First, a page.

Fed Forbids 'Liar Loans'; Mortgage Laws Strengthened
Byline: Patrice Hill, THE WASHINGTON TIMES
The Federal Reserve Board yesterday voted unanimously to ban "liar loans," inflated home appraisals and other abusive practices that led to the housing bubble and today's foreclosure crisis.
In its first major rewrite of consumer-protection laws since the 1970s, the Fed laid down nine tough principles that lenders nationwide must follow, including not only documenting income on subprime loans to eliminate the fraudulent practice of lying about income, but determining whether borrowers can afford loans with ballooning payments and allowing borrowers to refinance loans before the payments reset without penalty.
The Truth in Lending regulations are aimed at eliminating the most dangerous lending practices that led to this year's credit crunch and a looming foreclosure crisis, in which millions of Americans are expected to lose their homes in bank auctions that are driving down the value of homes in neighborhoods from coast to coast.
"Unfair and deceptive acts and practices hurt not just borrowers and their families, but entire communities, and, indeed, the economy as a whole," said Fed Chairman Ben S. Bernanke. "They have no place in our mortgage system."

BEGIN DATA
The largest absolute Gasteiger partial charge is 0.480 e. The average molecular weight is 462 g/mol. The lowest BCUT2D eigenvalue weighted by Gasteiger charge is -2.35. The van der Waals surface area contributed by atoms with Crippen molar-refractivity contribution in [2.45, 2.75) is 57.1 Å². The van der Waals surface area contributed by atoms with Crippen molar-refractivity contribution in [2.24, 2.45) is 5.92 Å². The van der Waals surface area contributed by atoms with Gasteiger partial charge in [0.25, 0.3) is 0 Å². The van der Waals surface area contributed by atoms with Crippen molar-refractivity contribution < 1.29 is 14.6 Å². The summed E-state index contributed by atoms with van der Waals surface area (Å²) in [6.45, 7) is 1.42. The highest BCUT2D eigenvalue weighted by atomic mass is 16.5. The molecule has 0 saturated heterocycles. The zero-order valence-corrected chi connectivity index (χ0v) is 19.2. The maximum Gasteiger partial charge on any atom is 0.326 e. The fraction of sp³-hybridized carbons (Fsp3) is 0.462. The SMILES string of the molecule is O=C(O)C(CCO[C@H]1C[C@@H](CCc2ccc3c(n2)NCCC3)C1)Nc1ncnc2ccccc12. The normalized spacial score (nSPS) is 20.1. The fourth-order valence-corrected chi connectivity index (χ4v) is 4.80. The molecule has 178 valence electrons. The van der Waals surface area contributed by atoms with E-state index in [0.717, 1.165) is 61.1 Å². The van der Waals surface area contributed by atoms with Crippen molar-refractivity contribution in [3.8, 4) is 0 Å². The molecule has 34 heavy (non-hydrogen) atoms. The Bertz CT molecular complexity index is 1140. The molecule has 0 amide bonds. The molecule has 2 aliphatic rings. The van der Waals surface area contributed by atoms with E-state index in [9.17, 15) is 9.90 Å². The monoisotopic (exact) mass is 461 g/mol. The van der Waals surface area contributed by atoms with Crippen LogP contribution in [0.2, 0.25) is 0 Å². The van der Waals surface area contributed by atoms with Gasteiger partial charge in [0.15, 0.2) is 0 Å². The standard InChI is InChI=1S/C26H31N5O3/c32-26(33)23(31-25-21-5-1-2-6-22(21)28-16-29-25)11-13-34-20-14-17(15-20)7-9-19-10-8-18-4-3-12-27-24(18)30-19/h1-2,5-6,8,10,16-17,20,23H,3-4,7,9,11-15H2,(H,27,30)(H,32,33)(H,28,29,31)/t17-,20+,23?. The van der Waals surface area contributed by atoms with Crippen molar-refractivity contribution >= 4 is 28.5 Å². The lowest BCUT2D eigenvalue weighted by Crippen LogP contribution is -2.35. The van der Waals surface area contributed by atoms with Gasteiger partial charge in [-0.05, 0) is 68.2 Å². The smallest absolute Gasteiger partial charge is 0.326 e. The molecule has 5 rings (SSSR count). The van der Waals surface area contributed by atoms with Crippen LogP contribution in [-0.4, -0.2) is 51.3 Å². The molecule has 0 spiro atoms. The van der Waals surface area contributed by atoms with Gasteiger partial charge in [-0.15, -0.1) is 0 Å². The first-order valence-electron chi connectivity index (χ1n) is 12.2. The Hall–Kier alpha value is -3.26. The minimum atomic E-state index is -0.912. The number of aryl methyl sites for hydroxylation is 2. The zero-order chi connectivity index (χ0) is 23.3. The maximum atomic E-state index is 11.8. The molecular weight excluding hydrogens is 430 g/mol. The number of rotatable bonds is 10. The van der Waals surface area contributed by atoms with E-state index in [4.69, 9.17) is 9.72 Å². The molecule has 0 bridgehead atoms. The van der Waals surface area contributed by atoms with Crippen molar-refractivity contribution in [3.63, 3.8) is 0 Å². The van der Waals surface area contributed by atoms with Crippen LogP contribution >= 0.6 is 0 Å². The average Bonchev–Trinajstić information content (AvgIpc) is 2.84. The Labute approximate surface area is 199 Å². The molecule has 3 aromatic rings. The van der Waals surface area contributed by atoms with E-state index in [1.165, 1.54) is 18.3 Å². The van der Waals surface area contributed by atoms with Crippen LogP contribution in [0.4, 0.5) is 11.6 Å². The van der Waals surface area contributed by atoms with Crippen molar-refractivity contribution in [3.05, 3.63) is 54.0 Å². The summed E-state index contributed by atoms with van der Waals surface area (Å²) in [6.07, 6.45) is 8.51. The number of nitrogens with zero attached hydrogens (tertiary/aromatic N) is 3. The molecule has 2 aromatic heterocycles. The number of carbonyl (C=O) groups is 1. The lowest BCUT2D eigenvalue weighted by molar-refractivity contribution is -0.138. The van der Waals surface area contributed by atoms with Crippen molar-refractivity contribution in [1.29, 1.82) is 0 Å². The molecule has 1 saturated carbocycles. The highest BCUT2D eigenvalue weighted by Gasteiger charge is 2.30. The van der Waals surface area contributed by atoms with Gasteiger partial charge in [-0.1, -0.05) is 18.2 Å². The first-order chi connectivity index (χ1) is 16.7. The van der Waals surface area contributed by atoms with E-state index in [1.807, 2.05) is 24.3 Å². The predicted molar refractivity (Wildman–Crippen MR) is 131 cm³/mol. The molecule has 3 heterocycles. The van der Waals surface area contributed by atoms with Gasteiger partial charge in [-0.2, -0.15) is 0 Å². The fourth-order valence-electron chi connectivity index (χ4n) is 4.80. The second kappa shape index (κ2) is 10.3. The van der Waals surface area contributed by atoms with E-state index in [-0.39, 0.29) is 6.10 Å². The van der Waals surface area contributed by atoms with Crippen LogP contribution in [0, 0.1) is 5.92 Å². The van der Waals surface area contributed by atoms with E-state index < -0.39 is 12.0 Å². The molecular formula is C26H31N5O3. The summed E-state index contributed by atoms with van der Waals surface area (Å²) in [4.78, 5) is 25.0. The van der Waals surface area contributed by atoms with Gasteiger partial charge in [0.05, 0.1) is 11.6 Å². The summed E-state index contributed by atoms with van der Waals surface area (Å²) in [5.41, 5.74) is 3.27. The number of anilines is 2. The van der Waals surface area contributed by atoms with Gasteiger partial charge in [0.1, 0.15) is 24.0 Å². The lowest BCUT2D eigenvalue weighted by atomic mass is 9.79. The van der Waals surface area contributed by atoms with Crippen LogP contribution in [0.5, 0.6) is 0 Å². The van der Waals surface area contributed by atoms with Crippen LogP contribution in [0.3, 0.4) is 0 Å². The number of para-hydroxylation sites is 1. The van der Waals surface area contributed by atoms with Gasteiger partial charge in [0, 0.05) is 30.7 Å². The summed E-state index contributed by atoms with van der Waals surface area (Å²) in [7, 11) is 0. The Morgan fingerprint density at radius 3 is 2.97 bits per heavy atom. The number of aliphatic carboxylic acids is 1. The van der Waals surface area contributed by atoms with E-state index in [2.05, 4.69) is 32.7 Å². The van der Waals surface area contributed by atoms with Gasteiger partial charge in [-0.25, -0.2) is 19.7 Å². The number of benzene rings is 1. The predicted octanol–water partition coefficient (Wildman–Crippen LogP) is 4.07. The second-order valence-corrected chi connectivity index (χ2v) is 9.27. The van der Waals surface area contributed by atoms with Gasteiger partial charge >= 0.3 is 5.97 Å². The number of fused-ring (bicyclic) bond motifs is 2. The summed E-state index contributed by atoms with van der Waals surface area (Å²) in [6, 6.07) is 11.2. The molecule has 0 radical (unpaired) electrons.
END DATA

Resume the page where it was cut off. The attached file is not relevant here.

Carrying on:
The Fed's move took place as the credit crunch that started with this summer's mortgage crisis has grown acute in global markets, forcing the European Central Bank yesterday to pump an unprecedented $500 billion of cash into European money markets to try to bring down lending rates for banks.
Banks, stung by massive mortgage losses, have grown reluctant not only to lend to consumers and businesses, but they are withholding loans from other banks for fear of hidden liabilities.
The massive intervention by the European authorities was aimed at encouraging more bank largess and appeared to buy about a half percentage-point reduction in the London Interbank Offered Rate, a critical measure that governs the cost of funds for banks. The Libor rate fell from 4.95 percent to 4.49 percent yesterday.
"It's beginning to look a bit more desperate, isn't it," said Jonathan Loynes at Capital Economics.
The Fed's rules are aimed at preventing anything like the subprime crisis from recurring by eliminating the loose lending practices that led to massive defaults and foreclosures. It establishes a new category of "higher-priced mortgages" that encompasses subprime loans for people with shaky credit and piggyback loans that borrowers take out to get 100 percent financing of home purchases.
To ensure that borrowers understand how the payments on subprime and other adjustable-rate loans can surge after an introductory low-rate period, the rules require early disclosures of those loan terms to customers before brokers can charge any loan fees. …